REVIEW: House: The Isolation Version

Daniel MacIvor’s play House is a living document. Premiered in 1992 by da da kamera in association with Factory Theatre, MacIvor has adapted and updated it several times since – into a 1995 film directed by Laurie Lynd, and for a 2007 production at Buddies in Bad Times. There were likely other tweaks along the way as the play was produced many times then and since, in Canada and elsewhere.

Factory was set to revive House as the final offering of its 50th anniversary season and initially cancelled the production when COVID-19 hit, but then – at MacIvor’s suggestion – mounted it as a one-night-only staged reading, with the text and staging (by Nina Lee Aquino) updated to reflect our current predicament. Kevin Hanchard performed House: The Isolation Version in his own home and spectators received it in theirs, so that this very metatheatrical play became… something else that I am still working to process and conceptualize. It wasn’t meta-filmic, because this was not film: it was a live performance intended to be watched live, zooming through the camera on Hanchard’s computer into our personal spaces; as we watched, the world went on around us (was I the only one whose wifi reception got sketchy during the 7:30 banging of pots and pans?).

As originally produced, the title takes on multiple meanings, literal and metaphorical. The central character Victor (who’s really more of a loser) is ungrounded, perennially about to skid into rage or madness, holding himself just about together through his self-narration, which he punctuates with little bursts of cheerleading, shouting “House!” and throwing his arms up in the air “in victory” (as the published script notes indicate). On the surface he has all the marks of middle-class legitimacy – job, house, marriage – but each one of these is warped and compromised. The job is literally shitty – it’s at a septic tank company; his wife is his third cousin and moonlights as a dominatrix; and the house becomes the ultimate site of Victor’s humiliation and downfall when a dinner party turns into a big reveal that both his boss and his work nemesis are his wife’s clients. The fourth wall in the original play is as unstable as Victor’s psychological state: he frequently addresses the audience and acknowledges they’re sharing the same space: “I know it’s a theatre. I know it’s a stage… I know you’re a house.”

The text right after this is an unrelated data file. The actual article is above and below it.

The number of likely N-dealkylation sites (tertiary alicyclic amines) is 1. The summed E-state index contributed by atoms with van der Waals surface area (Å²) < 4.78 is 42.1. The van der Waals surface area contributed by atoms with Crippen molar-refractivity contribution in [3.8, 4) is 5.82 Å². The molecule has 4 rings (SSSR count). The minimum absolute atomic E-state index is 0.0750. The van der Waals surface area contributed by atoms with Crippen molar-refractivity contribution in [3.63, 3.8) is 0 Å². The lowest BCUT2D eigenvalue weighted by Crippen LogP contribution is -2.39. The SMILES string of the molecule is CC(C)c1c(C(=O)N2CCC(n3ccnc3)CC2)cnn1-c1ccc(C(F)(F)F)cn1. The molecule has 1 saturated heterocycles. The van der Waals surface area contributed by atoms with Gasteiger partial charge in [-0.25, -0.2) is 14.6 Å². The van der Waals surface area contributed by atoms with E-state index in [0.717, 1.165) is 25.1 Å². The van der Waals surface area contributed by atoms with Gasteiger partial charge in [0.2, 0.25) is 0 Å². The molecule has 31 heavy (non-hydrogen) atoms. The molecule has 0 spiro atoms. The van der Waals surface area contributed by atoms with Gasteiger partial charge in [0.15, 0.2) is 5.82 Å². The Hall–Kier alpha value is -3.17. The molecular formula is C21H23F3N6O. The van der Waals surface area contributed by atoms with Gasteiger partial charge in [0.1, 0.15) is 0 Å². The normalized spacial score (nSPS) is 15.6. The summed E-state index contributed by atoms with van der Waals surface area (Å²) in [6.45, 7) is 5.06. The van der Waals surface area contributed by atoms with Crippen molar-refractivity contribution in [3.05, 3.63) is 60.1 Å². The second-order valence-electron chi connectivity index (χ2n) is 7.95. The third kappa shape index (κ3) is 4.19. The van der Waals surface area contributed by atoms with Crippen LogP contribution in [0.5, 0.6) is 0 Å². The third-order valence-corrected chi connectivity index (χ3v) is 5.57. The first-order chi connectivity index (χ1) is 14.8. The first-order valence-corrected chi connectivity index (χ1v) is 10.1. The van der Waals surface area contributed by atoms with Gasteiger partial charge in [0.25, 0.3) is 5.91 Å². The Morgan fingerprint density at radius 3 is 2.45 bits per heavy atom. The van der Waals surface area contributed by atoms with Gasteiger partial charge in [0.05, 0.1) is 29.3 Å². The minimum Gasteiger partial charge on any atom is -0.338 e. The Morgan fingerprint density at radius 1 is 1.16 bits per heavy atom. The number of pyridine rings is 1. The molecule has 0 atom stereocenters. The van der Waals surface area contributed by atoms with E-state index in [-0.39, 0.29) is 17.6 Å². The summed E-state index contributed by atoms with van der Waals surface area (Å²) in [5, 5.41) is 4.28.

In The Isolation Version, MacIvor has tweaked references to theatrical viewing to acknowledge the particular circumstances: “Thank you for watching me” says Victor/Hanchard initially, rather than “Thank you for coming.” The moments of metatheatrical acknowledgement of audience turn into Victor/Hanchard playing with proximity to the camera, getting up super-close during a blackout so that all we can see is his mouth moving in the dark (evoking shades of Beckett’s Not I)then pulling back a bit so that his eyes are boring straight into the screen. “I know you’re a house” turns into Victor/Hanchard holding onto the computer saying, “I know you’re there.” Hanchard performs off-book and with complete focus and conviction, which is impressive given that this was a staged reading with limited rehearsal.

I’m insisting on the co-existence of actor and character here because that was how the “meta” worked for me. In a pre-show speech, Aquino thanked Hanchard’s wife and children for allowing the production to invade their living space, and in the post-show discussion, his young son Quincy appeared on screen to receive praise for running the lighting and sound effects. I never stopped wondering where the family was as Hanchard played out this intense scenario—and I offer that as a positive comment not a negative one, evidence that the shift between media was successful: Hanchard was in his house and we knew it, just as we couldn’t but be aware we were in ours. The fiction/real life bleed which in the original play comes from acknowledgement of the co-presence of performer and spectators becomes the character (and actor) acknowledging our simultaneous proximity and distance. Live/not-live; co-present but not really; acting, but not on stage; trapped at home, briefly liberated through story, him and us both.

MacIvor said in an Instagram conversation after the broadcast that he’s not sure if the performance will be shown again—“Perhaps not. True theatre!”—and I think I get his point. If it were re-broadcast, it would become something else again, different than the experience of watching it live as it was performed—and it’s that ephemeral quality that kept theatre in this House.


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Written By

Karen Fricker is a theatre critic at the Toronto Star, an Associate Professor of Dramatic Arts at Brock University, and the vice-president of the Canadian Theatre Critics Association. She previously worked as a critic in London, UK; Dublin; and New York City, and has a PhD in theatre from Trinity College, Dublin. Her book The Original Stage Productions of Robert Lepage: Making Theatre Global will be published later in 2020 by Manchester University Press. Her research interests also include contemporary circus and the changing nature of theatre criticism in the digital age.